Just as a car or motorcycle needs lights to travel at night,
so do boats.
Vehicle lights not only increase your vision of whatís ahead,
they allow you to be seen by others ó both absolutely necessary. In a boat,
itís being seen by others that is most critical. Chances are youíve never
seen your boat at night unless you were in it, so youíve no idea how
effective yours is.
venture out again at night, turn on all your lights and walk around the
marina or slip. Youíll probably be shocked at what you see (or not see.)
If others canít see you, you and your passengers are in real
danger. Donít take for granted that the navigation lights installed by the
manufacturer are (1) bright enough and (2) installed correctly. This is not
their focus. Lights mounted incorrectly could cause you to be invisible or
cause other boats to misinterpret the direction you are traveling... both
disastrous situations. So, how should you go about checking your boat to be
absolutely sure you can be seen at night? One good way is to see if you can
read a newspaper from five feet away. If you canít, theyíll do you no good.
Minimum legal requirements for small powerboats: (1980 Inland
Rules, Effective 24 December 1981): Less than 39 feet must show sidelights
of red (port) and green (starboard) from dead ahead to 112.5 degrees aft on
each side as well as a white all-around light visible for 360o. The colored
sidelights must be visible for at least one nautical mile, while the white
light must be visible for two nautical miles. On most powerboats, a bi-color
light on the bow combines both the sidelights into a snug fitting with one
bulb and a white light mounted on a staff at the stern or on top of a radar
arch or hardtop.
Our antique and classic powerboats follow the Inland Rule
from the 1930ís. Boats 26 feet or less use a combination red and green bow
light covering 112.5 degrees (10 points) from dead ahead to both the left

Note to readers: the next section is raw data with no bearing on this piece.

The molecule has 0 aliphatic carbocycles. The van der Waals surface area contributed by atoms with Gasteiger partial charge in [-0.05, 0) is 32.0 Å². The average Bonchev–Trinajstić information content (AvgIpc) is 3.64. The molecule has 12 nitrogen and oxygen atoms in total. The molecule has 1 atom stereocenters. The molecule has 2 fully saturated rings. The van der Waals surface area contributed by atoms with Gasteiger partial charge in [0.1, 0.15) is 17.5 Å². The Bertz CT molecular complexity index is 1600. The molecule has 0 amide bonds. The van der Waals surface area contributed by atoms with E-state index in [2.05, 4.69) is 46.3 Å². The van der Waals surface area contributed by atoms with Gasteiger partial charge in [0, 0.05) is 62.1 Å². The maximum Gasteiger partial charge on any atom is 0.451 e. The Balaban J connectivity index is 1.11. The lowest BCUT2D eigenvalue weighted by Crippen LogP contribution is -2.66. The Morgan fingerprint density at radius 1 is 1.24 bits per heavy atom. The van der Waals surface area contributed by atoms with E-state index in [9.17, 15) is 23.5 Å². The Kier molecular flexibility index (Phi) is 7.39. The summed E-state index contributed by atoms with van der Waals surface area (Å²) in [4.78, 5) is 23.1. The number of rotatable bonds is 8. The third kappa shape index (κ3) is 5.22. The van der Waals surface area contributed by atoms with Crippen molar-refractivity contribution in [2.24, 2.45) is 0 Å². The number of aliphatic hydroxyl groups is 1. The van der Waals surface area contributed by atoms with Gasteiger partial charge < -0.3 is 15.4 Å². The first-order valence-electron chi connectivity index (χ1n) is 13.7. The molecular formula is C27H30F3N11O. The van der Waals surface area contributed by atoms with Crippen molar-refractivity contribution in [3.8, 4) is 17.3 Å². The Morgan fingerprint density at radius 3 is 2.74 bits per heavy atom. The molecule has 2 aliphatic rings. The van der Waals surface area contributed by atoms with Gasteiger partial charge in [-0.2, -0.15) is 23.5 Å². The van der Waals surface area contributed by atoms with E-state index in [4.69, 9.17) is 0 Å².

(red) or right (green) side of the boat. On the stern is an all- around
white range light covering 360 degrees (32 points) mounted high enough to
clear windshields, bimini tops, etc. On boats 26 to 65 feet there is a white
bow or mast light covering 225 degrees, separated red and green side lights
and an all around white forward range mast light. The side lights should be
visible for one mile and the white lights visible for two miles.
Begin by making sure your lights are correctly mounted. Often the bi-color
light may be aimed incorrectly so the red or green lights ďleakĒ to the
wrong side. Only when headed directly toward another boat should both the
red and green lights be visible. Otherwise, youíre giving the other boat bad
information and action may be taken because of it that could jeopardize your
On runabouts, the all-around light is often mounted on a post
at the stern. Under ideal conditions, this may meet legal requirements,
however, if you put up your Bimini top and cockpit enclosure, you may be
blocking the white light from view forward.
Next, check the visibility range. Here, your concern is
likely to be the colored sidelights, since the colored lenses reduce the
apparent power of you bulbs. The white stern light usually provides
sufficient visibility, but in many cases, you donít have to walk a mile away
from your boat to know those little red and green pinpoints wonít meet the
one nautical mile requirement. Even if they did meet that requirement, think
about the crew on the bridge of a big ship peering through a spray-encrusted
pilothouse window. Can they see you and your family clearly? If you canít
answer yes to all of these points, then itís time to upgrade your navigation
lights with those that will make you almost impossible to miss.
If yours is a bi-color light mounted on the deck at the bow, you may want to
replace it with individual sidelights mounted on cabin or covering boards.
This not only provides better separation, but gives additional height for
Consider two things when upgrading sidelights: wattage and
lens. Get the most powerful bulb you can. They range from up to 25 watts for
12-volt systems with both powerful halogen and conventional filament bulbs.
Lighthouses amplify the power of their lights by using fresnel (fren-nay)
lenses that focus the beam. More sophisticated navigation light lenses also
provide this effect. Less expensive lights rely on plain plastic lenses.
Whether youíve installed new lights or are using those that
came with your boat, remember to include them as part of your regular
maintenance program. Always carry spare bulbs of the proper size and power.
Most lights are sealed against moisture, but be sure the rubber or foam
gasket is in good condition. If you see condensation inside the light, you
can be sure you have a leak. Spray the electrical connection for the bulb
with corrosion protection such as WD-40 or Corrosion Block. If there is a
metal reflector inside the light, polish it to a shine. When underway at
night, you can usually see the colored glow from each of your bow lights. If
you canít, check to make sure both are working.
Remember, navigation lights are your first line of defense
when using your boat at night. Make absolutely sure theyíre powerful, and
keep them in good condition.